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Managing glaucoma risk through early detection

CERA has collaborated with scientists across Australia to identify several new genes associated with glaucoma, giving hope to the promise of early detection.

This discovery brings researchers one step closer to being able to predict who will develop the disease.

Image of Professor Alex Hewitt

Professor Alex Hewitt, Principal Investigator in Clinical Genetics

“Approximately half the people in our community who will develop glaucoma don’t know that they will,” says Professor Alex Hewitt, Principal Investigator in Clinical Genetics at CERA.

Family history plays a key role; first degree relatives of people with glaucoma have a ten-fold increased risk of developing the disease.

Glaucoma progresses slowly and may not be obvious until vision loss is advanced and irreversible.

Vision impairment occurs because the nerve cells that transmit signals from the eye to brain are damaged and die. High eye pressure is a risk factor for the disease and the main target for treatment.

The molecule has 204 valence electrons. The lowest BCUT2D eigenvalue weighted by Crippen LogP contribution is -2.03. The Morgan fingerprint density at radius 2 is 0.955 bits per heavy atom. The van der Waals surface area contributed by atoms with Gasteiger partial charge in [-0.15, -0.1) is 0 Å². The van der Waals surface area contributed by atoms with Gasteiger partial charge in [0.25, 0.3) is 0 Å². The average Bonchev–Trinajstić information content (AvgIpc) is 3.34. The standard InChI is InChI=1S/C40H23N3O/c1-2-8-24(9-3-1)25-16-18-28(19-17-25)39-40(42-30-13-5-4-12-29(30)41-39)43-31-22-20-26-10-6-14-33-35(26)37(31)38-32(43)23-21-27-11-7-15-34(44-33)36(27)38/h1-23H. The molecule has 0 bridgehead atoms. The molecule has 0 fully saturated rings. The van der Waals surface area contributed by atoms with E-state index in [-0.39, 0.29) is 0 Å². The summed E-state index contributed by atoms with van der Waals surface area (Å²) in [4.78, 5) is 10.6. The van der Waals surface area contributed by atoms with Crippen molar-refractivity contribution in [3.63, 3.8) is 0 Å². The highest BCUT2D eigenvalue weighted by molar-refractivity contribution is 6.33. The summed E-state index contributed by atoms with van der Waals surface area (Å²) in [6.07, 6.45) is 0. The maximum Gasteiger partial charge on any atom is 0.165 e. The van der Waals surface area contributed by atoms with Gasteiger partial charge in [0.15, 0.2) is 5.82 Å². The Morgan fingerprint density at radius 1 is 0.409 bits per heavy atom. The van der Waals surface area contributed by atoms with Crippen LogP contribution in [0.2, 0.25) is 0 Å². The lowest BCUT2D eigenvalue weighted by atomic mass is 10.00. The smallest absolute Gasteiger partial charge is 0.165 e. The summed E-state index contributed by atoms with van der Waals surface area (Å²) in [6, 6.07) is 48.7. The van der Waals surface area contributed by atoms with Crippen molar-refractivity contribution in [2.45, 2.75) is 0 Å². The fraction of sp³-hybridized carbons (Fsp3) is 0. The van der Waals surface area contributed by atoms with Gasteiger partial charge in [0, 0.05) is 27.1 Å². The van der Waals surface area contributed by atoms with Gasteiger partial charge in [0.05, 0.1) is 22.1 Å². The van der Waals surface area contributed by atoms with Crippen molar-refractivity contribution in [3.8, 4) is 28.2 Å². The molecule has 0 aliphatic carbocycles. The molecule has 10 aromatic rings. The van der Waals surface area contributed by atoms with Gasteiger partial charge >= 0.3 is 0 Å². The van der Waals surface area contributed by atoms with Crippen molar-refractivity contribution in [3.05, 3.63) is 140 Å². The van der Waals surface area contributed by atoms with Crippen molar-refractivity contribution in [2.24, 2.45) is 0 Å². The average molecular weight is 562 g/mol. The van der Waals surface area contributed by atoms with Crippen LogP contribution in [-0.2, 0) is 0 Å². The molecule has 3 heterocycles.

But until now, little was known about what causes the disease at a molecular level.

The new research has dramatically increased our understanding of which genes cause glaucoma. Professor Hewitt and his team plan to use this knowledge to develop a predictive test for the disease.

“We’re extending this work with the aim of identifying other genes related to glaucoma,” he says. “We can then incorporate this information into a risk score that could identify people who may develop the disease.”

This advance could mean earlier diagnosis and treatment for the estimated 150,000 Australians who don’t yet know they are at risk.

This story is reproduced from CERA’s 2018 Annual Review. 


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